Second, people don’t like to be obvious. If you highlight a problem and say that you have already thought it through they are less likely to raise the issue themselves. To bring it up themselves would feel like stating the obvious.

Finally, once a client or colleague has expressed a position they are less likely to back down. It doesn’t matter how compelling your argument to the contrary they would lose face if they admit you are right. But if you preempt them by raising the issue and outlining your argument, they can back down. They won’t lose face because they haven’t expressed an opinion.

Make people feel valued

The single biggest factor in getting people to approve your idea is to make them feel you value them. They want to feel that you have listened to their opinion and taken it on board.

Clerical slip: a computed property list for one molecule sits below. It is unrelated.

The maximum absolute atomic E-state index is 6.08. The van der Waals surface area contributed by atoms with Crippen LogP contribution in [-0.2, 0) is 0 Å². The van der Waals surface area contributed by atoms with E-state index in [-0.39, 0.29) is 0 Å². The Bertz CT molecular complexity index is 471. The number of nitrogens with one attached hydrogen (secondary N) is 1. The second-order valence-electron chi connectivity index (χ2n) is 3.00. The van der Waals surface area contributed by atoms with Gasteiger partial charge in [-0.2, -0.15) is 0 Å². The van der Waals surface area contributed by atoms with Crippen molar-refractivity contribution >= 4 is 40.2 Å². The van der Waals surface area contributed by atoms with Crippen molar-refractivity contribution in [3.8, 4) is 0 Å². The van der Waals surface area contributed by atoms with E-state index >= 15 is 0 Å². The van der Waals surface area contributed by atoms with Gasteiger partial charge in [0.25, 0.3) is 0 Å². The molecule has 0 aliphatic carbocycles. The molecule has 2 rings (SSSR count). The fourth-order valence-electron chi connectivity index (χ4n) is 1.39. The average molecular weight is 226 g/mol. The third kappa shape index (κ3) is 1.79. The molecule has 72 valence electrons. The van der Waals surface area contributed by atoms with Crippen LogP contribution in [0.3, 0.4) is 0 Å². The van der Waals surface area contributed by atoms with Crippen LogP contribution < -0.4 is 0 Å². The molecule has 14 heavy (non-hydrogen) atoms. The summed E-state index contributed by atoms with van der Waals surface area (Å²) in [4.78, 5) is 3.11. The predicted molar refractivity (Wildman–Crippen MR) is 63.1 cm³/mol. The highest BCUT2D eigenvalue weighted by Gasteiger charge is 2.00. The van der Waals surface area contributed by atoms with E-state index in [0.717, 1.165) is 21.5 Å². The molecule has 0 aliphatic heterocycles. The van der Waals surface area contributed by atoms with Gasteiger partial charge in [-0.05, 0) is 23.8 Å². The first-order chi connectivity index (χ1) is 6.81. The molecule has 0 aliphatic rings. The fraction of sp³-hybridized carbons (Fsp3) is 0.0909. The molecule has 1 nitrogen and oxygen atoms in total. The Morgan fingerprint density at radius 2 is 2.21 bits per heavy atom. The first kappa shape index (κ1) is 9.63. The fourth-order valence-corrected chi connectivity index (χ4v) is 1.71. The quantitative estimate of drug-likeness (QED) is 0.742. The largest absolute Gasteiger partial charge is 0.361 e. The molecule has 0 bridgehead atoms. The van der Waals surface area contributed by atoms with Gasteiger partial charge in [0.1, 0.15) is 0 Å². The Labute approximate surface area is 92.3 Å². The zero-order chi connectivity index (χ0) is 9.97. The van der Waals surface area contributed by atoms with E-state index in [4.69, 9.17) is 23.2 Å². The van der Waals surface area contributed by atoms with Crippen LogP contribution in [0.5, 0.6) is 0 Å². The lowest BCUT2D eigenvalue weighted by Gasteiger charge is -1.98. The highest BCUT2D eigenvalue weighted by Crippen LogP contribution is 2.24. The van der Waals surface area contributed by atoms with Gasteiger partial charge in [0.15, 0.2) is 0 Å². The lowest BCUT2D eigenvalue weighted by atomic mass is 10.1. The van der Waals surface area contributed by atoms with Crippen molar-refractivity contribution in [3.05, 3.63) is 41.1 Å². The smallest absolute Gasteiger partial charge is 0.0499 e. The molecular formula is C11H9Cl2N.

This means you need to talk to them often and be open in your communication. Avoid doing things behind peoples backs. It may seem like the quick way of getting things done but it will come back to bite you later.

Also be willing to give ground in some areas. Implementing some of your client or colleagues suggestions will go a long way to getting them onboard.

Avoid it becoming personal

As human beings we are not logical. We react based on emotion. If you suggest an idea that takes something away from people they will react as if you are attacking them. It may be the most sensible decision in the world but it will still feel like an attack. Saying no to a client or colleague has the same effect. It feels like you are picking on them in particular.

One technique to avoid this is to create a set of policies and guiding principles. We can apply these policies to all, so avoiding singling anybody out.